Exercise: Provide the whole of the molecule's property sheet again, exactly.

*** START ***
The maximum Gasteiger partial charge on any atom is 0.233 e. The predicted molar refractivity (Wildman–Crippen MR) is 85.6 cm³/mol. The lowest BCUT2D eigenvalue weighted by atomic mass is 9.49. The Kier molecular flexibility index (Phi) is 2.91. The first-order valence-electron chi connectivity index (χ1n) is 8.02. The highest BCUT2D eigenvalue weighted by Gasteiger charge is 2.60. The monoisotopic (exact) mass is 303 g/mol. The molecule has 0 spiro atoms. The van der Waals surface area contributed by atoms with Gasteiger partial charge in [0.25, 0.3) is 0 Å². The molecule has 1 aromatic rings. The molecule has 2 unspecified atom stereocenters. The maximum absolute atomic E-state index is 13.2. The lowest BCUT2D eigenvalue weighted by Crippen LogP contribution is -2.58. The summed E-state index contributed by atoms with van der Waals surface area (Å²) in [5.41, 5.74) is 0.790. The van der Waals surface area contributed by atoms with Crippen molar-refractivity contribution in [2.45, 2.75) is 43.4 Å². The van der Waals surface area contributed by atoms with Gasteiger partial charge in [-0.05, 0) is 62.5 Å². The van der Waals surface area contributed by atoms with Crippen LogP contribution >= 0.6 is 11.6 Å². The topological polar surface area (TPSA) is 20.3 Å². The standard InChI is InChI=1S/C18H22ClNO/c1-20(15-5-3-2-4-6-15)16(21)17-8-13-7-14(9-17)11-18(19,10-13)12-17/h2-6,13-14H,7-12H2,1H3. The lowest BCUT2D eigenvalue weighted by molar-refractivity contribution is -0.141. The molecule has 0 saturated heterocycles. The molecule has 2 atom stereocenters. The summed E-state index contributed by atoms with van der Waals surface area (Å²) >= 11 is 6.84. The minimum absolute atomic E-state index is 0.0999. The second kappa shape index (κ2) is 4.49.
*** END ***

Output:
The maximum Gasteiger partial charge on any atom is 0.233 e. The predicted molar refractivity (Wildman–Crippen MR) is 85.6 cm³/mol. The lowest BCUT2D eigenvalue weighted by atomic mass is 9.49. The Kier molecular flexibility index (Phi) is 2.91. The first-order valence-electron chi connectivity index (χ1n) is 8.02. The highest BCUT2D eigenvalue weighted by Gasteiger charge is 2.60. The monoisotopic (exact) mass is 303 g/mol. The molecule has 0 spiro atoms. The van der Waals surface area contributed by atoms with Gasteiger partial charge in [0.25, 0.3) is 0 Å². The molecule has 1 aromatic rings. The molecule has 2 unspecified atom stereocenters. The maximum absolute atomic E-state index is 13.2. The lowest BCUT2D eigenvalue weighted by Crippen LogP contribution is -2.58. The summed E-state index contributed by atoms with van der Waals surface area (Å²) in [5.41, 5.74) is 0.790. The van der Waals surface area contributed by atoms with Crippen molar-refractivity contribution in [2.45, 2.75) is 43.4 Å². The van der Waals surface area contributed by atoms with Gasteiger partial charge in [-0.05, 0) is 62.5 Å². The van der Waals surface area contributed by atoms with Crippen LogP contribution >= 0.6 is 11.6 Å². The topological polar surface area (TPSA) is 20.3 Å². The standard InChI is InChI=1S/C18H22ClNO/c1-20(15-5-3-2-4-6-15)16(21)17-8-13-7-14(9-17)11-18(19,10-13)12-17/h2-6,13-14H,7-12H2,1H3. The lowest BCUT2D eigenvalue weighted by molar-refractivity contribution is -0.141. The molecule has 0 saturated heterocycles. The molecule has 2 atom stereocenters. The summed E-state index contributed by atoms with van der Waals surface area (Å²) >= 11 is 6.84. The minimum absolute atomic E-state index is 0.0999. The second kappa shape index (κ2) is 4.49.